One of the measures proposed by the NHTSA (2009) refers to determining the type of Emergency Medical Dispatch Protocol Reference System (EMPRDS) used by the EMS dispatch center. The objective of this measure is to determine Ems dispatch centers to use APCO, Medical Priority Dispatch System, power phone, or another type of system that can facilitate and improve the efficiency of the center in comparison to not using any such system.
One system design and structure measure that requires minimum effort to implement and can contribute to improving EMS performance refers to how the EMPRDS is connected with the lights and siren use response mode. In other words, it refers to using services or systems that rely on EMDPRS in order to determine the use of lights and siren when responding to calls. If the percentage of users of such systems would increase, it is likely that the effect would be similar to EMS providers’ performance.
In addition to these measures, EMS performance can also be improved by connecting the responder level dispatch to the EMDPRS it uses. This is intended to determine the level of care capability of the dispatched responders. This measure should be addressed on an annual basis in order to determine improvements.
As one can observe, the organization’s performance relies on the EMPRDS its dispatch uses, as each category of systems have their advantages and their disadvantages. The system’s connectedness to the lights and siren use is another factor that can be addressed in order to improve patient satisfaction. These measures should also be backed by connecting the EMPRDS with the responder level dispatch.
Human Resources (culture, training, safety, credentialing, etc.)
With personnel’s efficiency playing such a significantly important role in the performance of EMS, human resources performance measures have been included by the NHTSA (2009) in its project. The performance measure proposed by the administration refers to identifying the turnover rate for EMS providers. This measure is requested by the need for experienced personnel in each area served through EMS. Its objective is to reduce turnover rate.
It is recommended to measure the turnover rate for EMS providers on an annual basis. Another aspect regarding this measure that must be brought to attention is the fact that the NNHTSA proposes it as an interim performance measure to be applied until standardization of licensure and certification levels is achieved. In order to reach this objective, EMS providers turnover rate can be calculated by comparing the number of identified licenses on each level to those of the previous year. Given the differences between licenses and certification, no other standard method can be applied.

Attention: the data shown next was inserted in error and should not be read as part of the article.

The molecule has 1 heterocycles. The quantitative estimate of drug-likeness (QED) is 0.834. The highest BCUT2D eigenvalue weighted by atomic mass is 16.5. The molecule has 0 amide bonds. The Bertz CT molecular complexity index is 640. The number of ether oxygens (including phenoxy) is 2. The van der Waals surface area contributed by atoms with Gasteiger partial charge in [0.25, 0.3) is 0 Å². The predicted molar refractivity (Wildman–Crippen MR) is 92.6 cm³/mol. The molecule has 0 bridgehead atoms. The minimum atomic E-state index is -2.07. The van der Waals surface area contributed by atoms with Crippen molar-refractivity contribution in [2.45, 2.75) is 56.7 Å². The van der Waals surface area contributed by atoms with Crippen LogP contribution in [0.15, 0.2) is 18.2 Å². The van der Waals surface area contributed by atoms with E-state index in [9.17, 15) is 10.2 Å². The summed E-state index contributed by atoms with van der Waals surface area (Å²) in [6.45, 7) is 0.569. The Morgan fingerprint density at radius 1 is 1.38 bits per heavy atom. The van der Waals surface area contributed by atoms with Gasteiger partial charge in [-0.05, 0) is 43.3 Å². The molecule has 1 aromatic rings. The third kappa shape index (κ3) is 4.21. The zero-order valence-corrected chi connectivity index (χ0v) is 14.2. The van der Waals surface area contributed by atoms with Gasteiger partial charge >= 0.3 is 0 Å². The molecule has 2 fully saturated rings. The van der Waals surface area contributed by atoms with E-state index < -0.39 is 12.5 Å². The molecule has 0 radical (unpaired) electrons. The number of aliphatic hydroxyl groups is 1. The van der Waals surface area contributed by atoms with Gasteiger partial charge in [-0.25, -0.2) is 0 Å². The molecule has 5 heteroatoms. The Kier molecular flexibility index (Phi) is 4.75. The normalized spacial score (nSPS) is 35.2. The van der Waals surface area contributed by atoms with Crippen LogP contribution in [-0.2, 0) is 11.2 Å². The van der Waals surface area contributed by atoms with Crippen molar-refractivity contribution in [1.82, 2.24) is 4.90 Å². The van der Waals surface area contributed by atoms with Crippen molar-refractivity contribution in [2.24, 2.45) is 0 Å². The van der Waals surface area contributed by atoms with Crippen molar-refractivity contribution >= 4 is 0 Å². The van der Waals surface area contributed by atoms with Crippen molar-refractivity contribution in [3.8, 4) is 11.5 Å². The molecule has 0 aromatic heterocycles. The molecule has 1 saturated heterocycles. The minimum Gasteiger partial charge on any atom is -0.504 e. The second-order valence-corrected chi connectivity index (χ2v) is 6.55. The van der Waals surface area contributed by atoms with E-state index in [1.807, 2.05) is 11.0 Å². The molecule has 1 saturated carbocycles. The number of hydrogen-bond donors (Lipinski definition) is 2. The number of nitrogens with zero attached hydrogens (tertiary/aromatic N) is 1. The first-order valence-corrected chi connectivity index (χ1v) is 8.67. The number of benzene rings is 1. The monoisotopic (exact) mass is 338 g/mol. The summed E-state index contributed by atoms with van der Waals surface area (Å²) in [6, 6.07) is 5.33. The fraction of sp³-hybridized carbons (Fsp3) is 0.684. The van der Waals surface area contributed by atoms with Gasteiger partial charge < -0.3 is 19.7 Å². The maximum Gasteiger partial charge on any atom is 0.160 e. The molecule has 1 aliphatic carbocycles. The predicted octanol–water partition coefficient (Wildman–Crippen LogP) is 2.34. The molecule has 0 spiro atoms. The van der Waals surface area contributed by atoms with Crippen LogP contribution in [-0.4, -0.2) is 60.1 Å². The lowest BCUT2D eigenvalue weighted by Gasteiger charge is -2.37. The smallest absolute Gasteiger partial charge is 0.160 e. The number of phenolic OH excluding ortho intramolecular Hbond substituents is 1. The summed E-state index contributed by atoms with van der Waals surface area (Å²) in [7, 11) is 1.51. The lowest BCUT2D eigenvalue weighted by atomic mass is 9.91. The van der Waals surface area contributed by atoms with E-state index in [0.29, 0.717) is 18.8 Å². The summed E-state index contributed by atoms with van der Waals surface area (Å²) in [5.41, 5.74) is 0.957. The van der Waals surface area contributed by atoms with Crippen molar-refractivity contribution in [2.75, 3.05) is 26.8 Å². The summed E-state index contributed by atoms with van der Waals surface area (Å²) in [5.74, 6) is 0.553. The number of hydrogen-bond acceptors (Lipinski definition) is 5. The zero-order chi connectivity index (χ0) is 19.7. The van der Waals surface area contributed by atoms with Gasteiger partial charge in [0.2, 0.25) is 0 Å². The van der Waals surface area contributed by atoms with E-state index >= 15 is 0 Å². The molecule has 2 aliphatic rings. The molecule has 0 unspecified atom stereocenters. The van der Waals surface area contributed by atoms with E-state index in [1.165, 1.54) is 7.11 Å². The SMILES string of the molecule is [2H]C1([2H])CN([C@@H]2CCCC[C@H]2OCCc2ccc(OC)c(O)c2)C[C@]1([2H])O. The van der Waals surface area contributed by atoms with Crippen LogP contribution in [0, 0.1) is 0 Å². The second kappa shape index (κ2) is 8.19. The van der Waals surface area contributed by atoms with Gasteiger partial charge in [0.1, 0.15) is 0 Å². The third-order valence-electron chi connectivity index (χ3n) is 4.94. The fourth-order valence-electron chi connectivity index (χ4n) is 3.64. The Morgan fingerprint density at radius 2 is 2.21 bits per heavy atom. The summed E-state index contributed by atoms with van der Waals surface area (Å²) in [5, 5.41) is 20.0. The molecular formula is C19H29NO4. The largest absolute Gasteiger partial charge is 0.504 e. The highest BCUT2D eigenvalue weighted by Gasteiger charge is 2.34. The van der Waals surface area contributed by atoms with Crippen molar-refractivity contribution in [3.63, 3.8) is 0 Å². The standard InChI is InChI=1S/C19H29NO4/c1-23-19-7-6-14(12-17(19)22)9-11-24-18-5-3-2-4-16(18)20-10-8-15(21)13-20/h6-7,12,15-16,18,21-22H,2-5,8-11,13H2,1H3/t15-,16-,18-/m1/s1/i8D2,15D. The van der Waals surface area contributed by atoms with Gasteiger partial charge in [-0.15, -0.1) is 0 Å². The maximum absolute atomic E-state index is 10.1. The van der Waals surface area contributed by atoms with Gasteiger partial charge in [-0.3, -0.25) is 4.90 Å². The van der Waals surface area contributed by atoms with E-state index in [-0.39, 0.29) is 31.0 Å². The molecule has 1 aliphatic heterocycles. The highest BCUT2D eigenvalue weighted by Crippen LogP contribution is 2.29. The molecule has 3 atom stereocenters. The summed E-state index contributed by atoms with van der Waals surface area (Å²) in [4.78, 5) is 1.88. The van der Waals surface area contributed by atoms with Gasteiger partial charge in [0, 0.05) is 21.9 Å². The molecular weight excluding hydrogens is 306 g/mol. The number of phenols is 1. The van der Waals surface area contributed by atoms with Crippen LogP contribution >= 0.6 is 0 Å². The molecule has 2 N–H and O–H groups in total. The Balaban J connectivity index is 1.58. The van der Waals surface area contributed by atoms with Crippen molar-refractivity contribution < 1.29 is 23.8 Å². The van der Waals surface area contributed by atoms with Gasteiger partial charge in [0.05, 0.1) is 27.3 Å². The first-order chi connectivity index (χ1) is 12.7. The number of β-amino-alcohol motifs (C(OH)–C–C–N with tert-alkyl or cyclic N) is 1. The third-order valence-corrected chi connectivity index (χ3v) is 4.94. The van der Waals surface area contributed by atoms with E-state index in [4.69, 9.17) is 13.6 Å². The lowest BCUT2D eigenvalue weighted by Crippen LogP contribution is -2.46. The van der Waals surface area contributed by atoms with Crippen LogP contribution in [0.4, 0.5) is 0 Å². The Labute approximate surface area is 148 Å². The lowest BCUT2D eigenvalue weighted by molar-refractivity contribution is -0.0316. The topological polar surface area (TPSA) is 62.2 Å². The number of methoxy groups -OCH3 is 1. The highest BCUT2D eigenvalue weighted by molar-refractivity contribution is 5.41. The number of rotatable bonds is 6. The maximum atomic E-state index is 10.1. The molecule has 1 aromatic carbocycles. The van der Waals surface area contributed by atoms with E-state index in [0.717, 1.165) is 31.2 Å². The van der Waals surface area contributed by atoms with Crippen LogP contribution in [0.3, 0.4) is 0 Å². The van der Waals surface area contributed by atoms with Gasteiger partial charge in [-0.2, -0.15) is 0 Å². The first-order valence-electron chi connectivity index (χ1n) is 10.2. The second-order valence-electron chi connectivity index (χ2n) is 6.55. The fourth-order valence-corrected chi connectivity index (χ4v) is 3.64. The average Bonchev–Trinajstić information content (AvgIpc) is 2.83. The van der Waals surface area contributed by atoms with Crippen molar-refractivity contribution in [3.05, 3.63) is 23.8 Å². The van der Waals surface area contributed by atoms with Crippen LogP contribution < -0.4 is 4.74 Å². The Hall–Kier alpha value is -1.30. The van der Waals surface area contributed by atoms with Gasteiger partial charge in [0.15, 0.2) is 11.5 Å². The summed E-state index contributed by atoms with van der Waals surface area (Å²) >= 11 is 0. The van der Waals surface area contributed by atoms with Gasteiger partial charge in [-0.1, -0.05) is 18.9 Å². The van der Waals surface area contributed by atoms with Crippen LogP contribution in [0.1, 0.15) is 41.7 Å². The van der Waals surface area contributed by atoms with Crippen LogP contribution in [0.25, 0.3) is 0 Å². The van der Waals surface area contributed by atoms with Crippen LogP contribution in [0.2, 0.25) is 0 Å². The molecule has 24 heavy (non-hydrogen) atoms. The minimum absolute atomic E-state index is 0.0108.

Human resources have a significant impact on EMS performance and on patient satisfaction and their activity should be assessed and improved through training programs. Such programs should be oriented towards specific clinical care areas, but also towards communication with staff and with patients.
Clinical Care and Outcome
Some of the most important measures that can have a significant impact on the quality of service provided to patients refer to the clinical care and the outcome derived from EMS providers’ activity. In order to address this line of work with the best quality of response it is important to measure the mean time and the 90th percentile time from PSAP contact to the initial defibrillation in cases of cardiac arrest taking place before EMS arrive at the location where defibrillation is attempted (NHTSA, 2009).
This measure is recommended by patients’ need for speed of access to defibrillation. The objective in this case is to reduce the time associated with this process.
Another measure that can be applied in situations where cardiac arrest takes place before EMS providers arrive refers to identifying the mean time and the 90th percentile time from PSAP contact to the initial analysis of rhythm in cases where an EKG is obtained. This measure is required by patients’ need for speed of access to rhythm analysis. The objective of this measure refers to reducing the time associated with this process.
These measures are to be complete by others proposed by NHTSA, like determining the percentage of patients who meet 2006 CDC/ACS field triage criteria for transfer to trauma center are transported to the trauma center. The objective is to increase rate in patients that need transportation to trauma centers.
Patients’ pain level is an area that requires its own performance measure. This objective can be reached by determining the percentage of patients that reported decreased pain, increased pain, or no change in pain, by comparing first and last scale pain values. Following this measure, the organization should also determine the percentage of patients with a reported pain of 7 or above on a scale between 0 and 10 have benefitted from subsequent interventions associated with pain relief. It is expected that increasing this percentage can determine a performance increase for EMS providers.
This line of measures is recommended to be continued by determining the percentage of patients over 35 years of age with suspected cardiac chest pain that received a 12-lead ECG. The patients’ need that determines this measure is represented by the early performance of diagnostic EKG that can accelerate definitive care. For the same category of patients it also seems important to determine the percentage that received an aspirin.